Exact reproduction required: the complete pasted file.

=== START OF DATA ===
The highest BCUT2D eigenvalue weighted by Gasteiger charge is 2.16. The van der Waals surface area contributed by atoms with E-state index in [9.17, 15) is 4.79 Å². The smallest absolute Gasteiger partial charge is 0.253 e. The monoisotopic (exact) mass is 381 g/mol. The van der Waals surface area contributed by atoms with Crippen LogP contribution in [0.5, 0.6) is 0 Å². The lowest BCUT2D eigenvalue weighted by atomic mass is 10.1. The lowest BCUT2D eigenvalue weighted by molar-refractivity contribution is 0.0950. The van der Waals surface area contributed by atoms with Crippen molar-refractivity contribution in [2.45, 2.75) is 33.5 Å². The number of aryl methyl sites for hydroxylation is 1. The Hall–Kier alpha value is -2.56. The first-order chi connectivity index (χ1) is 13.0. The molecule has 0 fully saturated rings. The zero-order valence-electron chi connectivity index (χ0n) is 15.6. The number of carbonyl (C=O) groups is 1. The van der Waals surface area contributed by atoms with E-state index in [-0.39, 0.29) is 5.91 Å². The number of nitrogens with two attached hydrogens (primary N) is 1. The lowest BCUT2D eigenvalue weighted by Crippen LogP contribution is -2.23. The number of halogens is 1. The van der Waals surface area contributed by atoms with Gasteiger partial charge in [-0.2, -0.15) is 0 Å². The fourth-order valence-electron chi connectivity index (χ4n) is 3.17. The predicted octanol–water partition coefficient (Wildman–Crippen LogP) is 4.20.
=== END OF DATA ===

The highest BCUT2D eigenvalue weighted by Gasteiger charge is 2.16. The van der Waals surface area contributed by atoms with E-state index in [9.17, 15) is 4.79 Å². The smallest absolute Gasteiger partial charge is 0.253 e. The monoisotopic (exact) mass is 381 g/mol. The van der Waals surface area contributed by atoms with Crippen LogP contribution in [0.5, 0.6) is 0 Å². The lowest BCUT2D eigenvalue weighted by atomic mass is 10.1. The lowest BCUT2D eigenvalue weighted by molar-refractivity contribution is 0.0950. The van der Waals surface area contributed by atoms with Crippen molar-refractivity contribution in [2.45, 2.75) is 33.5 Å². The number of aryl methyl sites for hydroxylation is 1. The Hall–Kier alpha value is -2.56. The first-order chi connectivity index (χ1) is 13.0. The molecule has 0 fully saturated rings. The zero-order valence-electron chi connectivity index (χ0n) is 15.6. The number of carbonyl (C=O) groups is 1. The van der Waals surface area contributed by atoms with E-state index in [-0.39, 0.29) is 5.91 Å². The number of nitrogens with two attached hydrogens (primary N) is 1. The lowest BCUT2D eigenvalue weighted by Crippen LogP contribution is -2.23. The number of halogens is 1. The van der Waals surface area contributed by atoms with Gasteiger partial charge in [-0.2, -0.15) is 0 Å². The fourth-order valence-electron chi connectivity index (χ4n) is 3.17. The predicted octanol–water partition coefficient (Wildman–Crippen LogP) is 4.20.